My garden in August
This summer has been so glorious it must soon be time to wheel out the old headline beloved of the press in the 1950s, ‘Phew What a Scorcher!’ The only downside of all this unaccustomed sunshine is that it means a lot of plants will be under stress from lack of water. Make sure that you water hanging baskets and containers at least once a day if it does continue being hot. If possible use ‘grey’ water, meaning bathwater and water that has already been used. Give everything a liquid feed every couple of weeks. Camellias and Rhododendron need a lot of water now as this is the time that the buds are starting to form for flowering next year. Continue deadheading once plants have flowered to get more flowers. Although if you want to collect seeds let some flowers fade and collect seeds to sow next year. In the case of hardy annuals and perennials you will be able to do this in the towards the end of the month and going into the autumn. Hardy annuals can be sown directly into the ground from the end of the month.
Dahlias will be coming into bloom now. To get more flowers, cut out the centre bud and leave the other two buds to flower. If left, the Dahlia will put all its strength into the main flower, which is not what you want if you’re looking for a vibrant display.
Anemone x hybrid will start to flower towards the end of August. They are a very useful perennial to have as they flower when the summer perennials and bedding are over or fading. They will also tolerate partial shade.
Sowing & Maintenance
Cyclamen that have been resting can be started into growth now.
Apply a biological control for vine weevil, as the grubs will be starting to hatch. If they are not controlled they will make a bee line for pots of over wintering plants especially Fuchsia and in the spring you will realise that many of your plants in pots have very few roots.
Feed Pumpkins and squash with liquid seaweed for a bumper crop.
Sow carrots from now until September. Baby carrots will be ready for picking in about 4 weeks. They look so cute and scrumptious.
It is not too late to sow potatoes in containers for Christmas.
You can still grow Coriander until the end of August. Also don’t forget to grow Basil and Parsley to see you through the winter
Top up ponds and aerate the water by turning your fountain on if you have one. Clear fallen leaves from the water. Do check that the sump of water features is topped up. Many is the time I will get a phone call from a client saying their water feature isn’t working. There is usually nothing wrong but they have forgotten to top up the sump with water.
Pruning & propagating
Prune back lavenders and Hebes after flowering. With Lavenders do not cut back into the old wood, just the new soft growth.
Cut back summer fruiting Raspberry canes to allow for the new growth to come through.
Give hedges a final trim before the winter. Rambling roses will thank you for a prune now as well.
Take cuttings of Geraniums, and Fuchsia to over winter in the greenhouse or a windowsill.
Take semi ripe cuttings of Buxus semperviren and Lavenders amongst many. To take a Semi ripe cutting you need to cut into the hard wood just below a leaf at the bottom. Remove the lowest leaves and the soft tips at the top. The cutting should be about 150mm long.
Dip the cuttings into rooting powder and insert into pots of free draining compost. Put the pots of cuttings either into a greenhouse or cover with a plastic bag. Keep the compost damp.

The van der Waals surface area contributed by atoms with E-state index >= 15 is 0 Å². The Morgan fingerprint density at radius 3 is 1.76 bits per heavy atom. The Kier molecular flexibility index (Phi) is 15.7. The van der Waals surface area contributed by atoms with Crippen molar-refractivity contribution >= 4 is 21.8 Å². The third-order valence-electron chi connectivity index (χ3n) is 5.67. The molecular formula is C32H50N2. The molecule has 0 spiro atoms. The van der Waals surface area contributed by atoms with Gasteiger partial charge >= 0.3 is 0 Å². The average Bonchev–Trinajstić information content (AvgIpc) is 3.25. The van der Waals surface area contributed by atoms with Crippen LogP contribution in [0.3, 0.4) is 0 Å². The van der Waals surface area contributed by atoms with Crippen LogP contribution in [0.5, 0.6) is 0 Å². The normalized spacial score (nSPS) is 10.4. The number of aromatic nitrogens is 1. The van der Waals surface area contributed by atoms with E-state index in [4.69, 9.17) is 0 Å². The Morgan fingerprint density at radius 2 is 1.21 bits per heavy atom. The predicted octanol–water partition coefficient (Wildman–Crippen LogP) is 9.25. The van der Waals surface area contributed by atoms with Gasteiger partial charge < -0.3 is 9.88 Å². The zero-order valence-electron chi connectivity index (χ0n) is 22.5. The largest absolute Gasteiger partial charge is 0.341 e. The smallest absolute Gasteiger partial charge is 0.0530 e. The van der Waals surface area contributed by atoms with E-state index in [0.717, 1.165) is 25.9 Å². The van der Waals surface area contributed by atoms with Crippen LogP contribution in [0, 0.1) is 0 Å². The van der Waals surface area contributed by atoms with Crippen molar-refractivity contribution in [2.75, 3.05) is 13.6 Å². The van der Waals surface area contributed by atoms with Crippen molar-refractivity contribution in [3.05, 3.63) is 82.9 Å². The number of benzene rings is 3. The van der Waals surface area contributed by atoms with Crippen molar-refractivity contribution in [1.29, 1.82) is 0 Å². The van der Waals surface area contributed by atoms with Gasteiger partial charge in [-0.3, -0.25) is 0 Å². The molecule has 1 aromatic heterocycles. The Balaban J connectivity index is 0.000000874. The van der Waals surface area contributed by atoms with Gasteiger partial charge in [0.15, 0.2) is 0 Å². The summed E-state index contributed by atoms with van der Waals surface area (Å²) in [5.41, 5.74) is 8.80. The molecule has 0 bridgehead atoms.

Once rooted harden off gradually outside before planting outdoors.
Propagate Clematis by layering along the ground. You can also propagate Pinks and Carnations by layering.
Raise the blades on your lawn mower, as this will help the lawn in the hot weather. It is always better to cut on a higher cut as the longer the grass is the longer the roots are. The roots will then be able to go deeper into the ground in search of moisture. Leaving fine lawn clippings on the grass will also act as moisture retentive mulch.
As I mentioned above if you’re going to water your lawn try to use grey water. I would worry about watering newly planted trees and shrubs before watering the lawn. Lawns that are looking brown and sad now will usually bounce back after a good shower.
Plants flowering in August
As we are coming to the end of summer many of the earlier flowering perennials have finished and summer bedding may be looking tired, especially after all those ‘scorchers’. Try some of these planting to bring colour back into the garden.
Plant Stachys byzantina (Lambs ears) children love these plants, as they are so soft to touch. They will look good with Eryngium bourgatii and Achillia Moonshine.
Hibiscus Bluebird, Anemone x hybrid Honorine Jobert and Elaeagnus Quicksilver are another pleasing combination.
Potentilla fruticosa comes in many different colours. Try planting with Agapanthus and Sedum spectabile. Agapanthuses are such majestic flowers and they love a hot south facing space.
For planting in the shade Fuchsia Tom Thumb, the blue of festuca glauca and Athyrium filex-femina work well.
?? Nandina domestica and an Acer palmatum Blood good should have a space somewhere in the border.
The butterfly bush Buddleia with Phyllostachys nigra (Black Bamboo) and Clematis praecox will bring butterflies into the garden, which is desirable for so many reasons, not least because they are so pretty.
Last but not least Perovskia Blue spire (Russian sage) Knautia macedonica and a white Phlox will look wonderful together.
Enjoy the lazy days of August before we’re all back to hard graft in September. If the August Bank Holiday really does turn into a ‘Phew’ experience, look for photos in the press of people splashing about under fountains, or, for the real ‘Fifties touch, elderly gents in suits on the beach with knotted handkerchiefs on their heads.